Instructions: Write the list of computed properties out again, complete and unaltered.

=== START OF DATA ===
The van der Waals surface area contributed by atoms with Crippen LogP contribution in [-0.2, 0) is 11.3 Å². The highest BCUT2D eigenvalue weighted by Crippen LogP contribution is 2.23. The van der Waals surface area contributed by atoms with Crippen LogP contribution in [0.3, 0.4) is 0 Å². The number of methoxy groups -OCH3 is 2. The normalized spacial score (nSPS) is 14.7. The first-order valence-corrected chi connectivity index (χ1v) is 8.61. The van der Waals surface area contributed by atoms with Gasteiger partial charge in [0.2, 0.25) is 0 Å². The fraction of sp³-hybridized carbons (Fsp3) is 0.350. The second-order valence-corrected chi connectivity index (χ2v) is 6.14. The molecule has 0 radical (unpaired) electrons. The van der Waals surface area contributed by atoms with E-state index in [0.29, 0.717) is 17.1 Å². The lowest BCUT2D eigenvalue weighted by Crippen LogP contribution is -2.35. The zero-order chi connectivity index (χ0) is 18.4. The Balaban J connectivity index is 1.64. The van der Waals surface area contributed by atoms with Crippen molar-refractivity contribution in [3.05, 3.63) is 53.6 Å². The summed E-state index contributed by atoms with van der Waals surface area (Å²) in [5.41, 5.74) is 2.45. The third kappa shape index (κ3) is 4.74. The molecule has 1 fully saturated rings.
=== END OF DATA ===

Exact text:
The van der Waals surface area contributed by atoms with Crippen LogP contribution in [-0.2, 0) is 11.3 Å². The highest BCUT2D eigenvalue weighted by Crippen LogP contribution is 2.23. The van der Waals surface area contributed by atoms with Crippen LogP contribution in [0.3, 0.4) is 0 Å². The number of methoxy groups -OCH3 is 2. The normalized spacial score (nSPS) is 14.7. The first-order valence-corrected chi connectivity index (χ1v) is 8.61. The van der Waals surface area contributed by atoms with Gasteiger partial charge in [0.2, 0.25) is 0 Å². The fraction of sp³-hybridized carbons (Fsp3) is 0.350. The second-order valence-corrected chi connectivity index (χ2v) is 6.14. The molecule has 0 radical (unpaired) electrons. The van der Waals surface area contributed by atoms with E-state index in [0.29, 0.717) is 17.1 Å². The lowest BCUT2D eigenvalue weighted by Crippen LogP contribution is -2.35. The zero-order chi connectivity index (χ0) is 18.4. The Balaban J connectivity index is 1.64. The van der Waals surface area contributed by atoms with Crippen molar-refractivity contribution in [3.05, 3.63) is 53.6 Å². The summed E-state index contributed by atoms with van der Waals surface area (Å²) in [5.41, 5.74) is 2.45. The third kappa shape index (κ3) is 4.74. The molecule has 1 fully saturated rings.